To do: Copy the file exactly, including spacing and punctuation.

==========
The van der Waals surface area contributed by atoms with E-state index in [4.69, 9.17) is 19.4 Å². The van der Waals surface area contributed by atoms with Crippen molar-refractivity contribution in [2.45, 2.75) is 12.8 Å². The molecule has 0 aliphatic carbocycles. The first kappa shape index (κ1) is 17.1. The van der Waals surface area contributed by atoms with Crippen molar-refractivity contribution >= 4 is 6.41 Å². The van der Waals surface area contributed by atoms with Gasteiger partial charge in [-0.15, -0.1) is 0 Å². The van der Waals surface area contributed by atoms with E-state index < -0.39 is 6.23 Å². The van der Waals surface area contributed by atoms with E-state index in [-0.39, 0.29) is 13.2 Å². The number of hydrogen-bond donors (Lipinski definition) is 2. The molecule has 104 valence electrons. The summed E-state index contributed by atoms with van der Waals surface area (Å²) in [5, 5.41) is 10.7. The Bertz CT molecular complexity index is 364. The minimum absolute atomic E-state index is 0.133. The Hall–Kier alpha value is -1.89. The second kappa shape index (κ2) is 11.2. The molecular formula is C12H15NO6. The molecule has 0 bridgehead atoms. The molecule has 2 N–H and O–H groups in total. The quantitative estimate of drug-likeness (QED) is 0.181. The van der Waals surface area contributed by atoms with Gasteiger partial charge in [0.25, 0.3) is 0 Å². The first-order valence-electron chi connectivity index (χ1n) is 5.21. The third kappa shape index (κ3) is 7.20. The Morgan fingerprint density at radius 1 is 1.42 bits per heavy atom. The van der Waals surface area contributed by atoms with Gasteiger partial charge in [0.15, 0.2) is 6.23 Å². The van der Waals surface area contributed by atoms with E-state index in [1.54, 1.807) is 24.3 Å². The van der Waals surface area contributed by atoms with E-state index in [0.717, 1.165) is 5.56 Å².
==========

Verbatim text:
The van der Waals surface area contributed by atoms with E-state index in [4.69, 9.17) is 19.4 Å². The van der Waals surface area contributed by atoms with Crippen molar-refractivity contribution in [2.45, 2.75) is 12.8 Å². The molecule has 0 aliphatic carbocycles. The first kappa shape index (κ1) is 17.1. The van der Waals surface area contributed by atoms with Crippen molar-refractivity contribution >= 4 is 6.41 Å². The van der Waals surface area contributed by atoms with Gasteiger partial charge in [-0.15, -0.1) is 0 Å². The van der Waals surface area contributed by atoms with E-state index < -0.39 is 6.23 Å². The van der Waals surface area contributed by atoms with E-state index in [-0.39, 0.29) is 13.2 Å². The number of hydrogen-bond donors (Lipinski definition) is 2. The molecule has 104 valence electrons. The summed E-state index contributed by atoms with van der Waals surface area (Å²) in [5, 5.41) is 10.7. The Bertz CT molecular complexity index is 364. The minimum absolute atomic E-state index is 0.133. The Hall–Kier alpha value is -1.89. The second kappa shape index (κ2) is 11.2. The molecular formula is C12H15NO6. The molecule has 0 bridgehead atoms. The molecule has 2 N–H and O–H groups in total. The quantitative estimate of drug-likeness (QED) is 0.181. The van der Waals surface area contributed by atoms with Gasteiger partial charge in [0.25, 0.3) is 0 Å². The first-order valence-electron chi connectivity index (χ1n) is 5.21. The third kappa shape index (κ3) is 7.20. The Morgan fingerprint density at radius 1 is 1.42 bits per heavy atom. The van der Waals surface area contributed by atoms with Gasteiger partial charge in [0.15, 0.2) is 6.23 Å². The van der Waals surface area contributed by atoms with E-state index in [1.54, 1.807) is 24.3 Å². The van der Waals surface area contributed by atoms with E-state index in [0.717, 1.165) is 5.56 Å².